Windows Enterprise Desktop

Jun 26 2009   1:23PM GMT

Windows 7 Free Upgrade and Pricing Details Emerge

Ed Tittel Ed Tittel Profile: Ed Tittel

OK, so here are the long-awaited particulars on three areas related to Windows 7 pricing and upgrades, where references to “Today” mean 6/26/2009:

Terms of the “buy Vista now, upgrade to Windows 7 later” deal. Starting today, those who purchase a PC equipped with any of these Vista versions: Home Premium, Business, or Ultimate from a participating retailer or computer manufacturer will get a free or low-cost upgrade to the equivalent Windows 7 version some time after October 22, 2009, the general availability (GA) date for Windows 7. This program continues through January 31, 2010. Details will be made available from the seller about how to collect (and how much to pay, if anything), and provided as part of the post-purchase paperwork.

Pre-order Windows 7 at a substantial discount. Starting today, upgrades to Windows 7 Home Premium will be available for pre-order for $49, and to Windows 7 Professional for $99 at a list of retailers that includes: Office Depot, Amazon.com, Best Buy, the Microsoft Store, TigerDirect.com, Newegg.com, and Fry’s. This offer is only good until July 11, so those wishing to cash in on this half-price deal should act fast. You’ll also want to check the upgrade matrix for Windows 7 to figure out which one to buy (hint: Vista Home Premium upgrades to Windows 7 Home Premium, Vista Business upgrades to Windows 7 Professional; XP Home upgrades to Windows 7 Home Premium, XP Professional to Windows 7 Professional; for XP versions a clean install is required–you can’t perform an upgrade install to get from XP to Windows 7, though you can use various migration tools to move preferences and settings).

Pricing for boxed copies of Windows 7 has been set. When these items go up for sale starting on October 22, 2009, upgrades will cost $119 for Home Premium, $199 for Professional, and $219 for Ultimate (this is $10 cheaper for Home Premium, and the same price for Professional vs. Business, and Ultimate on the Microsoft Store site). I’m hoping this means third parties will offer more substantial discounts (for example, you can buy a Vista Home Premium upgrade from Directron right now for $60). Full retail versions will go for: $199 for Home Premium, $299 for Professional, and $319 for Ultimate (this is $40 cheaper for Home Premium than for its Vista counterpart, though Professional/Business and Ultimate pricing remains on par with Vista).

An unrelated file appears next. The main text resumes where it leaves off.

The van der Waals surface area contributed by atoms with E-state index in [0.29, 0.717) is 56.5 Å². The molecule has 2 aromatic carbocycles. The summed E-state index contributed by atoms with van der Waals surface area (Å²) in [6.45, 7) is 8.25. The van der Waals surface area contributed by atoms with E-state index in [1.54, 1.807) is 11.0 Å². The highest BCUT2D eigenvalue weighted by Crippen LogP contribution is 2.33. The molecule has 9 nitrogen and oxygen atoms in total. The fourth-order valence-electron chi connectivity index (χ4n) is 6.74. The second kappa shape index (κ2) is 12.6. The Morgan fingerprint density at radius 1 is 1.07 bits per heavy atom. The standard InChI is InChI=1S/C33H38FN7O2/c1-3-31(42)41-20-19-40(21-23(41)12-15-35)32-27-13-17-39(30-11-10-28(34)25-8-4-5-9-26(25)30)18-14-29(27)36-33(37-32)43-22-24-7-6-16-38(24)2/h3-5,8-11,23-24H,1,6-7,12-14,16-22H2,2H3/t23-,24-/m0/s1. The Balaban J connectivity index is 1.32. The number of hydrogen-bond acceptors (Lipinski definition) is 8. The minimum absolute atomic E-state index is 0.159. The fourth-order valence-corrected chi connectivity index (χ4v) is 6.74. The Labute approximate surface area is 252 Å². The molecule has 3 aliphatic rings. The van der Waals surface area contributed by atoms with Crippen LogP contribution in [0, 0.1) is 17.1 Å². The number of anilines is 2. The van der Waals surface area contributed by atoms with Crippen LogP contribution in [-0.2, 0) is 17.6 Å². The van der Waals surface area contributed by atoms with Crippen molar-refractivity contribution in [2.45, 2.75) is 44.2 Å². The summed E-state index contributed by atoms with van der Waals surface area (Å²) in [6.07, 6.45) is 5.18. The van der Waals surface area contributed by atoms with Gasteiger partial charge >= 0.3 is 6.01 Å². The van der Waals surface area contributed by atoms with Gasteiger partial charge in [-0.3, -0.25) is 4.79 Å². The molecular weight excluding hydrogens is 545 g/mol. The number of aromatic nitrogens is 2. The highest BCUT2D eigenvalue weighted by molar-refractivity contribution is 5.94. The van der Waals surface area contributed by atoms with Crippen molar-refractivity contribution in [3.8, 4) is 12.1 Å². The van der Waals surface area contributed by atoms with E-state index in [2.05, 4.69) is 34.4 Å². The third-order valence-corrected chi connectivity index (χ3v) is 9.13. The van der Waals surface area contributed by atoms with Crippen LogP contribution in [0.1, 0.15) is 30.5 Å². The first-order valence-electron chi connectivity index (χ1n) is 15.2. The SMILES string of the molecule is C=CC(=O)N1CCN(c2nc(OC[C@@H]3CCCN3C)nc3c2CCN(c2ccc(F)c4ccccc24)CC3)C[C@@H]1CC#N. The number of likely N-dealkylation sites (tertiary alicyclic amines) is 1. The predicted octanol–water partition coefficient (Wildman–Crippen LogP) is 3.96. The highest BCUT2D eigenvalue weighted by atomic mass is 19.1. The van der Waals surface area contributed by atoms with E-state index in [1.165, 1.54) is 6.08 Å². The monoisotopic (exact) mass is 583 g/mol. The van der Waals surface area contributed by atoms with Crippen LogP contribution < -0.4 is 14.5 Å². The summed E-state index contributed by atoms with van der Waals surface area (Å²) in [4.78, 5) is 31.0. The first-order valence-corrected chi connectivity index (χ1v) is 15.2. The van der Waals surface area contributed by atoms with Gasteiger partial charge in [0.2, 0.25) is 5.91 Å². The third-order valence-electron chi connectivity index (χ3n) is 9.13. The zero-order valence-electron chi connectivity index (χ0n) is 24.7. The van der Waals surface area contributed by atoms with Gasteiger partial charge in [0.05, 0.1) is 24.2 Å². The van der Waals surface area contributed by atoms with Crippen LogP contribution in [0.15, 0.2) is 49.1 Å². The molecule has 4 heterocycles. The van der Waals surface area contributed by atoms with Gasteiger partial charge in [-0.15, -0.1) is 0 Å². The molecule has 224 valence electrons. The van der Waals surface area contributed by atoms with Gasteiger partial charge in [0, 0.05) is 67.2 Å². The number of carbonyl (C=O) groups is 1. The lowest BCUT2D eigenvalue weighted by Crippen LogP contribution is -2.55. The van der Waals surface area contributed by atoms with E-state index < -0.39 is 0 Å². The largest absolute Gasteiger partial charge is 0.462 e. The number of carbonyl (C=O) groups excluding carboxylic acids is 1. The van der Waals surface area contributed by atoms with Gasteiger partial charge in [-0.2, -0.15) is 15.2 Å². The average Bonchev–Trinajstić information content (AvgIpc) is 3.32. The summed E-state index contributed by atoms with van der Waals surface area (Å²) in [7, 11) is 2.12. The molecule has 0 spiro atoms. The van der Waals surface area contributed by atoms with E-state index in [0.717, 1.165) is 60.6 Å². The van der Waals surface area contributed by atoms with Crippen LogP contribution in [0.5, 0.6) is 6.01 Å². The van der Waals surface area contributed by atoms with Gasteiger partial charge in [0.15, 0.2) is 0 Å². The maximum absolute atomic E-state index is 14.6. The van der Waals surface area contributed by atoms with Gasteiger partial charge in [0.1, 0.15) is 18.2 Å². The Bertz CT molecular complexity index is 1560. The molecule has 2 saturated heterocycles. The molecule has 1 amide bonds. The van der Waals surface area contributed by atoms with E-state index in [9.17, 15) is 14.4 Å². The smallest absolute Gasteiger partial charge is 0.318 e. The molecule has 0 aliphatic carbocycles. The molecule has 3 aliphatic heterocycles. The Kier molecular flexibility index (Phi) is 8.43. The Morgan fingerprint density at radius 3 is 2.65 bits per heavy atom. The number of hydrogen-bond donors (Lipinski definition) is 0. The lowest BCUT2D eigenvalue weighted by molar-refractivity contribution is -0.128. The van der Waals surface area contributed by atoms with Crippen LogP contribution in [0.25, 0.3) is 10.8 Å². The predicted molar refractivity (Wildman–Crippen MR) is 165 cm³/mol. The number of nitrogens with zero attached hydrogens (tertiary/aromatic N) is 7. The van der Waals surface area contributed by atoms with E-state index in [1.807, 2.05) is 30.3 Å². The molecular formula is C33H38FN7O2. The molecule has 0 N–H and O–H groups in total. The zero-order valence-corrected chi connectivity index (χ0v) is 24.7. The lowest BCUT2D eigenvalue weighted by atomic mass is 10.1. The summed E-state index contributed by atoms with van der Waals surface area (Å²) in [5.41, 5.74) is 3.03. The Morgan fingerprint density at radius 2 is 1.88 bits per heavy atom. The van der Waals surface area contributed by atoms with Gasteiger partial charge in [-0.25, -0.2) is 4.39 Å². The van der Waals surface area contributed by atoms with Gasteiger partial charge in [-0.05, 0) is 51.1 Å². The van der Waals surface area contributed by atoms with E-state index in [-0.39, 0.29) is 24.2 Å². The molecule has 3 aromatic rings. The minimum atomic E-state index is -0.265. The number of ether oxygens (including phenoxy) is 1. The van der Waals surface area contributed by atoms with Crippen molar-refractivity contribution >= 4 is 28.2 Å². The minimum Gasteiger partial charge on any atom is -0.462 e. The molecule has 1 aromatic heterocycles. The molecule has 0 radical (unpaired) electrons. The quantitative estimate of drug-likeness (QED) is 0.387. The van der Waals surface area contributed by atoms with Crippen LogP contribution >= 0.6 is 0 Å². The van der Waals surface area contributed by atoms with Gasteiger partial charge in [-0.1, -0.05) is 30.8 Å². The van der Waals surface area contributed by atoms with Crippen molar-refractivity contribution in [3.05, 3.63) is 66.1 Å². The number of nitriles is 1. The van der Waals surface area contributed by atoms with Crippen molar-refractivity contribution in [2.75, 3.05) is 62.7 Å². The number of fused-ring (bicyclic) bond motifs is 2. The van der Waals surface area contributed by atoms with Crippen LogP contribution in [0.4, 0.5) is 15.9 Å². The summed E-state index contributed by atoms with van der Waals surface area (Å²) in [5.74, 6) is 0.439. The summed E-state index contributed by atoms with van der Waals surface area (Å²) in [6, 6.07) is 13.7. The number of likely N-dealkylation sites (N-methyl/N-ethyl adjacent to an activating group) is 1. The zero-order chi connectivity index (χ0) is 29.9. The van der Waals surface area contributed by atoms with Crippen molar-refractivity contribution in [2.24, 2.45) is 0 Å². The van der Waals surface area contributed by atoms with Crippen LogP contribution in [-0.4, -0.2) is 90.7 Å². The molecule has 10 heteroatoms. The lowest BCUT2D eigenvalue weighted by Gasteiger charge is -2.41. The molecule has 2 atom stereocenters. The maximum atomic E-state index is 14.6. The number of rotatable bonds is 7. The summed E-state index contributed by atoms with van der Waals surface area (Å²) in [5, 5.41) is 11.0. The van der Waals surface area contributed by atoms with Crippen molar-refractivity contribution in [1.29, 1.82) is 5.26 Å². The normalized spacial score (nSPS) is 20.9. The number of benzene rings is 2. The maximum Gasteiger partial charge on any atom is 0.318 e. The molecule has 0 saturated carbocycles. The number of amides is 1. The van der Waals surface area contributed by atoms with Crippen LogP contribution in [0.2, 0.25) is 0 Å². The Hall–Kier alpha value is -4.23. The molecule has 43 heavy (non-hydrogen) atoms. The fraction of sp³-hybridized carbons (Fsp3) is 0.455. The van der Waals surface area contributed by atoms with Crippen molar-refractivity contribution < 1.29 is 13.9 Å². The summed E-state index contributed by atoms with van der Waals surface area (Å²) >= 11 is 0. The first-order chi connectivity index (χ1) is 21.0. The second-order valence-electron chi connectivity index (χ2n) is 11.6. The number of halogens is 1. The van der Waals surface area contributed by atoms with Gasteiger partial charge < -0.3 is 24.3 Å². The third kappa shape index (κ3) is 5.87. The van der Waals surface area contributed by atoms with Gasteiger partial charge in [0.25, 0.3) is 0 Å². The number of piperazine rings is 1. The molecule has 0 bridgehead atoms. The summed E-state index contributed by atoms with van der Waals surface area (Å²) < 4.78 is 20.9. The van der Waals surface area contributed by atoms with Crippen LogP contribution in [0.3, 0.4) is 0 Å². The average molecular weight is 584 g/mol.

For those thinking about upgrading personal machines to Windows 7, the current pre-order pricing is hard to beat. Though you’ll still have to wait to lay hands on the package until after 10/22/2009 (and how much longer after that is anybody’s guess), with savings of 50-60% in the balance it’s still worth doing, if you ask me. I’d hoped to see Microsoft knock more off its prices this time around, but all in all it could have been worse!

If you’re more of a “visual learner” than a text-oriented type of person, you’ll find a video recap on all of this material in the 6/25/2009 Windows 7 blog entitled “Announcing the Windows 7 Upgrade Option Program & Windows 7 Pricing – Bring on GA!

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